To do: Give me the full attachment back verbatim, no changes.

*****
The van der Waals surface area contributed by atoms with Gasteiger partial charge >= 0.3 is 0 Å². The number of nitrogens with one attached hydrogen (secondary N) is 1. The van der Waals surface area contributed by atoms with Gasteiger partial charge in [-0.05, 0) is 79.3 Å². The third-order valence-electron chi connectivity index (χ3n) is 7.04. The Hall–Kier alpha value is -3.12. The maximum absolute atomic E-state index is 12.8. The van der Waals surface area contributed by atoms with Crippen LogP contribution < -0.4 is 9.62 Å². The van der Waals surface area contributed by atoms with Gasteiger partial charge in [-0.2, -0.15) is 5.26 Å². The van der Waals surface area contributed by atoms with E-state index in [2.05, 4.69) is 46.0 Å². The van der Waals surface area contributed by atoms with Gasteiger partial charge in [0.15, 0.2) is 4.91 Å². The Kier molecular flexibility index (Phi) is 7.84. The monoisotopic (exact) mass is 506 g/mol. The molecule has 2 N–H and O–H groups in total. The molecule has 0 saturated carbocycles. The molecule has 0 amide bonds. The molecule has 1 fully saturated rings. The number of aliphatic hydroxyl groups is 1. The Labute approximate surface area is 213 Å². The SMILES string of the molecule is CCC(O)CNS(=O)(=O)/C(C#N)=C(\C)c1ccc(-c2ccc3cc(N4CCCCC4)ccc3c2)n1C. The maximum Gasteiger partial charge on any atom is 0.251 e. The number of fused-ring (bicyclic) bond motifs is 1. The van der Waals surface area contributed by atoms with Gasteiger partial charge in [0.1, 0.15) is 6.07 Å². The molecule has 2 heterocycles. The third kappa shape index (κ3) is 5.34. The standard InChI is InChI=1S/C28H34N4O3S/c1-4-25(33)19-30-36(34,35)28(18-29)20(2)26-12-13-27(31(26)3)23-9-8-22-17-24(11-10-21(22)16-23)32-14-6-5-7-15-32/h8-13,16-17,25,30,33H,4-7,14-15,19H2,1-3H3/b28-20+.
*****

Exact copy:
The van der Waals surface area contributed by atoms with Gasteiger partial charge >= 0.3 is 0 Å². The number of nitrogens with one attached hydrogen (secondary N) is 1. The van der Waals surface area contributed by atoms with Gasteiger partial charge in [-0.05, 0) is 79.3 Å². The third-order valence-electron chi connectivity index (χ3n) is 7.04. The Hall–Kier alpha value is -3.12. The maximum absolute atomic E-state index is 12.8. The van der Waals surface area contributed by atoms with Crippen LogP contribution < -0.4 is 9.62 Å². The van der Waals surface area contributed by atoms with Gasteiger partial charge in [-0.2, -0.15) is 5.26 Å². The van der Waals surface area contributed by atoms with E-state index in [2.05, 4.69) is 46.0 Å². The van der Waals surface area contributed by atoms with Gasteiger partial charge in [0.15, 0.2) is 4.91 Å². The Kier molecular flexibility index (Phi) is 7.84. The monoisotopic (exact) mass is 506 g/mol. The molecule has 2 N–H and O–H groups in total. The molecule has 0 saturated carbocycles. The molecule has 0 amide bonds. The molecule has 1 fully saturated rings. The number of aliphatic hydroxyl groups is 1. The Labute approximate surface area is 213 Å². The SMILES string of the molecule is CCC(O)CNS(=O)(=O)/C(C#N)=C(\C)c1ccc(-c2ccc3cc(N4CCCCC4)ccc3c2)n1C. The maximum Gasteiger partial charge on any atom is 0.251 e. The number of fused-ring (bicyclic) bond motifs is 1. The van der Waals surface area contributed by atoms with Gasteiger partial charge in [0.1, 0.15) is 6.07 Å². The molecule has 2 heterocycles. The third kappa shape index (κ3) is 5.34. The standard InChI is InChI=1S/C28H34N4O3S/c1-4-25(33)19-30-36(34,35)28(18-29)20(2)26-12-13-27(31(26)3)23-9-8-22-17-24(11-10-21(22)16-23)32-14-6-5-7-15-32/h8-13,16-17,25,30,33H,4-7,14-15,19H2,1-3H3/b28-20+.